Anglo-Saxon economy The Anglo-Saxon model or Anglo-Saxon capitalism (so called because it is practiced in English-speaking countries such as the United Kingdom, the United States, Canada, New Zealand, Australia[1] and Ireland [2]) is a capitalist model that emerged in the 1970s[citation needed], based on the Chicago school of economics[citation needed]. However, its origins date to the 18th century in the United Kingdom under the ideas of the classical economist Adam Smith. Disagreements over meaning[edit] Proponents of the term "Anglo-Saxon economy" argue that the economies of these countries currently are so closely related in their liberalist and free market orientation that they can be regarded as sharing a specific macroeconomic model. Differences between Anglo-Saxon economies are illustrated by taxation and the welfare state. Although the term refers to the macroeconomics of Anglo-Saxon countries, it isn't limited to English-speaking countries. See also[edit] References[edit] Bibliography[edit]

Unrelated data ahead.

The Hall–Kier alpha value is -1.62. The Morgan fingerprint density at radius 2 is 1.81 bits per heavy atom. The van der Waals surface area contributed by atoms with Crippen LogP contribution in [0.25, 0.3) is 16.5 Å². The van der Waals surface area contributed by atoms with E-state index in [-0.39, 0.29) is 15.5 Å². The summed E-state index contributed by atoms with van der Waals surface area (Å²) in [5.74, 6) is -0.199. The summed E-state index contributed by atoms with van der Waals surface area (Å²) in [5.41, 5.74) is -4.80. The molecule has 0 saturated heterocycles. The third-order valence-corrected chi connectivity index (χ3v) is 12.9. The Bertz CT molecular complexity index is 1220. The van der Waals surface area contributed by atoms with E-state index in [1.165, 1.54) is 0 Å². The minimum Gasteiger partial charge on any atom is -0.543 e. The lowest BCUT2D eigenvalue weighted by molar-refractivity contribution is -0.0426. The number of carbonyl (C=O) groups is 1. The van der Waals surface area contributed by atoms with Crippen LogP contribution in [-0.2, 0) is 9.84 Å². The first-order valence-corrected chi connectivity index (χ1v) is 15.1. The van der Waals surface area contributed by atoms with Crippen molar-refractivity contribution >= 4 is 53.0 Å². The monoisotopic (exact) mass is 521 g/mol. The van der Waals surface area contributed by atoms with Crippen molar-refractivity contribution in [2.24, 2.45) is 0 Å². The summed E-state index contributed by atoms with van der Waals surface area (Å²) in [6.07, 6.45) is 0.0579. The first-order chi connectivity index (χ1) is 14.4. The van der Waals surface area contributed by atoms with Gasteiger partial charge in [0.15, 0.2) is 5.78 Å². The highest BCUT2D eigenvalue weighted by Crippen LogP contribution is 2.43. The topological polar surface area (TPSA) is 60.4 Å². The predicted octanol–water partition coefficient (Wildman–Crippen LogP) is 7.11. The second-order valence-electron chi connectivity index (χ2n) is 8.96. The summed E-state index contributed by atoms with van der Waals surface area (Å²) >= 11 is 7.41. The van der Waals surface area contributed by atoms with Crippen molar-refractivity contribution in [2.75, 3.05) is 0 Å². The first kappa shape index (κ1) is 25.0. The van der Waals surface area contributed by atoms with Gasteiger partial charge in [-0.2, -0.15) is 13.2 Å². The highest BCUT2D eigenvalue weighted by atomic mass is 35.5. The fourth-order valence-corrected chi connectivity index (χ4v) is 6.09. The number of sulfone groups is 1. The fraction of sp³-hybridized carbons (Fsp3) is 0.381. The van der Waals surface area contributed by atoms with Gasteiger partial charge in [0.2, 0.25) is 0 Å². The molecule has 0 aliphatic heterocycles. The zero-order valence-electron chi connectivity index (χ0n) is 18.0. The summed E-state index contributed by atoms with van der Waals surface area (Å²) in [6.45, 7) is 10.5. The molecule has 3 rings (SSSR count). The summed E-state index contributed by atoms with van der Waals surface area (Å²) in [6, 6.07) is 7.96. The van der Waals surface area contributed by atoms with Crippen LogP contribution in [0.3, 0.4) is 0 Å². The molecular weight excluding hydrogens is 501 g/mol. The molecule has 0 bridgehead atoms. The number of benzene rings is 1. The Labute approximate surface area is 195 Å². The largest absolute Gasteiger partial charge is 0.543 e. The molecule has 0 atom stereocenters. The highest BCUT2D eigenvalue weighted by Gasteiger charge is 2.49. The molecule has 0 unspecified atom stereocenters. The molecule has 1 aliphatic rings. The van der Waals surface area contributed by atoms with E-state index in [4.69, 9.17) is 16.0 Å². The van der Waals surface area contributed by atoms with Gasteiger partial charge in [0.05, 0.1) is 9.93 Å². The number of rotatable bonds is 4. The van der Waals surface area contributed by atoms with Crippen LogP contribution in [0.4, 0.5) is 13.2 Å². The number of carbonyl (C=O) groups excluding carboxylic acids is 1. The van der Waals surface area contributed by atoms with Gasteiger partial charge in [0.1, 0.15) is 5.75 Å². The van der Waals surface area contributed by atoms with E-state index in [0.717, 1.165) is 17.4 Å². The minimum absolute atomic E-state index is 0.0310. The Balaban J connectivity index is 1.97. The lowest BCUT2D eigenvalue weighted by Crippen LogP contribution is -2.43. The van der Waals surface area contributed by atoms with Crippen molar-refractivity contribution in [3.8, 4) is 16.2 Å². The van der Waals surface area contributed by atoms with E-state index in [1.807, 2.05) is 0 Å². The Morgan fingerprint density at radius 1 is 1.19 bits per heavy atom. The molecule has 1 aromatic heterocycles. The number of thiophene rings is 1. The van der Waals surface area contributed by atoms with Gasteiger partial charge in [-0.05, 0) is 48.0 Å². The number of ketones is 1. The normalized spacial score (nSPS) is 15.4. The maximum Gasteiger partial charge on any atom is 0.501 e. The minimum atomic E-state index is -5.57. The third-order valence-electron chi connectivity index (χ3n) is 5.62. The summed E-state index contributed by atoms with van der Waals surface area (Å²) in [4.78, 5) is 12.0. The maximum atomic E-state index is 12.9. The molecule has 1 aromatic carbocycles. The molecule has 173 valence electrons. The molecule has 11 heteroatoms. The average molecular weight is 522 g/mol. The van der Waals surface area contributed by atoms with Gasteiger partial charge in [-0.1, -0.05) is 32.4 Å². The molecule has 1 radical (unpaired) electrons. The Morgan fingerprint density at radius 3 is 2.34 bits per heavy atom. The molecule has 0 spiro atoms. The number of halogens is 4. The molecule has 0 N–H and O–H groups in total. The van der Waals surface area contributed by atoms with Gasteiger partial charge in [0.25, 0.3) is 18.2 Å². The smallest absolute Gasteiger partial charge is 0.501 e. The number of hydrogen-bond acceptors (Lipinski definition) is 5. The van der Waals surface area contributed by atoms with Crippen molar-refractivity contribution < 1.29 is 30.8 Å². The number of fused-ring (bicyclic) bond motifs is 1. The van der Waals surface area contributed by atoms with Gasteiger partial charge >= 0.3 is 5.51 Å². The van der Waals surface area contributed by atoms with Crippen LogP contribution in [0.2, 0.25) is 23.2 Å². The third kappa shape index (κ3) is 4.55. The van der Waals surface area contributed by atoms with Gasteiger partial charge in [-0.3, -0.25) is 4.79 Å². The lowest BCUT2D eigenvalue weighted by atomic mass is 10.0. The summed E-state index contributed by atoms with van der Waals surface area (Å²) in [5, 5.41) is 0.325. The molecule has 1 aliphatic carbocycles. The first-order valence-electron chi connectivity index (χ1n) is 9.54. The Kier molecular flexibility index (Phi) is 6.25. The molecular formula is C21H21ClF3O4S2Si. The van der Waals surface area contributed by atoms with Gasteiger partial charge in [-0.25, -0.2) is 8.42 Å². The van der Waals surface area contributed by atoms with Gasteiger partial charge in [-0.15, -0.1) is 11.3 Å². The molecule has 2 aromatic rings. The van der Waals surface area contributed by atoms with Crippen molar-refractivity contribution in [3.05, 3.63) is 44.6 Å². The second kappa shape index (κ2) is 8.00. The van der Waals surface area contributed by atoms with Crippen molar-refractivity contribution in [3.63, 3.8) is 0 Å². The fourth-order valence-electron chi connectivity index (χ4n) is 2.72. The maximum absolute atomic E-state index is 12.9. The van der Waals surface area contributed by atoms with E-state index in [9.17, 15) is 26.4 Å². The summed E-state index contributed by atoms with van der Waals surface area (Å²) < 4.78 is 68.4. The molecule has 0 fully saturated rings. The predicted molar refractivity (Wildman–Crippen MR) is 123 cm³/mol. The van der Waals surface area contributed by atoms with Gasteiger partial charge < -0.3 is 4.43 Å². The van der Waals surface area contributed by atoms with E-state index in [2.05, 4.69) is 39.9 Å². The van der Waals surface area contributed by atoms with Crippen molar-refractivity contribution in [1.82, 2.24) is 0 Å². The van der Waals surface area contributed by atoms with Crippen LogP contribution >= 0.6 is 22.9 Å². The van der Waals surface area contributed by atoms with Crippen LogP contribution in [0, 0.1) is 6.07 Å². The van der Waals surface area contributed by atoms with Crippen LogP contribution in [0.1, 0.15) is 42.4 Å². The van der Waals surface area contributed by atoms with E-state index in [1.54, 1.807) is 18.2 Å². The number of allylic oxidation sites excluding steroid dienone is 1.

Nazism Nazism, or National Socialism in full (German: Nationalsozialismus), is the ideology and practice associated with the 20th-century German Nazi Party and state as well as other related far-right groups. Usually characterised as a form of fascism that incorporates scientific racism and antisemitism, Nazism originally developed from the influences of pan-Germanism, the Völkisch German nationalist movement and the anti-communist Freikorps paramilitary culture in post-First World War Germany, which many Germans felt had been left humiliated by the Treaty of Versailles. German Nazism subscribed to theories of racial hierarchy and social Darwinism, asserted the superiority of an Aryan master race, and criticised both capitalism and communism for being associated with Jewish materialism. The Nazi Party was founded as the pan-German nationalist and antisemitic German Workers' Party in January 1919. Etymology Position in the political spectrum Origins Völkisch nationalism